Service to Professional Societies

I have recently finished a fair amount of service to two professional scientific societies and wanted to write a post about what I have found valuable and challenging about these experiences.

I did my first stint of professional society service as a post-doctoral fellow and represented both students and post-docs on the executive of that society. I was a valuable experience and similar in many ways to the various student governments and committees that I’d been a part of in graduate school. It was a fantastic opportunity to network and be involved in selecting the professional development opportunities offered to our early career members.

For the next several years and continuing up to most recently, I’ve served as a judge for various student presentation, poster, and best paper awards. This has allowed me to gain an understanding of what constitutes a great research story and how it can be communicated effectively. I’ve learned a huge amount doing these activities that I now use in my own work and that I pass along to my own lab students.

This was followed by several opportunities to serve as a session chair and the chairperson of several committees in these organizations. This has gained me a subset of very specific organizational skills and allowed me to work with some wonderful colleagues. This work was also very fulfilling as it allowed for the opportunity to overhaul several outdated policies and procedures that we hampering equity, inclusivity, and diversity efforts of the organizations.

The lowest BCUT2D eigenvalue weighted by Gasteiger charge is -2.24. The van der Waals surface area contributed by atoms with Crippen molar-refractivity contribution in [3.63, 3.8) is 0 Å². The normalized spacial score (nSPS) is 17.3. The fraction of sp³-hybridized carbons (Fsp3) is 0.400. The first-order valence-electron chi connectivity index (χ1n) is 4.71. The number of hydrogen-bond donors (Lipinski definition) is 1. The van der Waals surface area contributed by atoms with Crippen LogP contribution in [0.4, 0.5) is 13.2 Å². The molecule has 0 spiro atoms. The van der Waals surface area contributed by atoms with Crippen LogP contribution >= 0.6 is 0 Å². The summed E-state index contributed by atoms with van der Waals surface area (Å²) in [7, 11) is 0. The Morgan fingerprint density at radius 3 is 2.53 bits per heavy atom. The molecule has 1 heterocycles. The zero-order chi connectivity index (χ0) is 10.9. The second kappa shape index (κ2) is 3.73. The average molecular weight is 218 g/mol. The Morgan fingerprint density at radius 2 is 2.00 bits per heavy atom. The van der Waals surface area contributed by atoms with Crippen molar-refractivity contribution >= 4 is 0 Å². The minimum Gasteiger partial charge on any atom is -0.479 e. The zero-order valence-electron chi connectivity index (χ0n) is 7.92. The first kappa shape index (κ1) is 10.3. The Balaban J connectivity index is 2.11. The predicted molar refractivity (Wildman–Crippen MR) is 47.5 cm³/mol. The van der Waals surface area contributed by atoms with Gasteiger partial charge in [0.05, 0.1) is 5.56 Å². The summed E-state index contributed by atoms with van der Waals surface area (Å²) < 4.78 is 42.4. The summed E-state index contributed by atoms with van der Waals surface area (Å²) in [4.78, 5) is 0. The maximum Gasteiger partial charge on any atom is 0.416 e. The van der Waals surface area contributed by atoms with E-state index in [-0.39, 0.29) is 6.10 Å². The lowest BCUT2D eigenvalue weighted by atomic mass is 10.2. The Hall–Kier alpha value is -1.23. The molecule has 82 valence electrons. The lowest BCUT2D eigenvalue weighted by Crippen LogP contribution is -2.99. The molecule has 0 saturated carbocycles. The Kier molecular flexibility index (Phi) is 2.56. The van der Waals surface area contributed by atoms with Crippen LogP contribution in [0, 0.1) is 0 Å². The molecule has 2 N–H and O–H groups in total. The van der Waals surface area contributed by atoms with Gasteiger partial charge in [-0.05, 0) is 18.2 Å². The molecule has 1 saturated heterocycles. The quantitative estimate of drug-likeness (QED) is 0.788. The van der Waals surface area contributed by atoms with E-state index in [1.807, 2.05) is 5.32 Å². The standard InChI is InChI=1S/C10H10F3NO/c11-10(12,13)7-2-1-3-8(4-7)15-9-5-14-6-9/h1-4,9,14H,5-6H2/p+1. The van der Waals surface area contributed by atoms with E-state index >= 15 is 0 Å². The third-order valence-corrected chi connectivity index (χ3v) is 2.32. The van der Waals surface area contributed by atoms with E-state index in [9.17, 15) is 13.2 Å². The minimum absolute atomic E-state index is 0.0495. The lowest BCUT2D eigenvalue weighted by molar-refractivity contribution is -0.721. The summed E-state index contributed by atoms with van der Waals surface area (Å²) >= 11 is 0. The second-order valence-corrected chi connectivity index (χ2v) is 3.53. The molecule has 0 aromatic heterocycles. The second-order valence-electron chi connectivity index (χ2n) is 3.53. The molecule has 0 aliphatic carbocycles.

I’ve also had the opportunity to contribute to the organization of two scientific conferences which led to the development of a whole host of new professional skills. In hindsight, conferences are a huge amount of work and I would recommend that you wait until you are more than 2 years into your tenure-track job before you take on the task of organizing one!

Most recently, I served on a society’s executive council for three years and this last year I served as the chair for a major section of one of the scientific societies. It was very rewarding, but was more work than I was anticipating, and I’ve therefore made the conscious choice to step back from scientific society service for a few years in order to give myself a break and to allow for alternative perspectives to have a voice.

My take-home messages are:

1) Take the initiative. Sometimes you will be approached to participate, but your contribution will be very welcome if you volunteer through self-nomination.

2) Start small and get your feet wet with some reasonable commitments before diving into duties that are more challenging.

3) Do service that is personally and professionally meaningful for you. I especially liked assignments where I had a fair degree of autonomy and flexibility where I could make a meaningful and long lasting impact on the society.

4) If the timing isn’t right, you should decline opportunities without guilt and take breaks as needed.

5) If you recognize the potential to contribute in others, plant a seed by suggesting that their skills would be valuable and encourage them to get involved.

 

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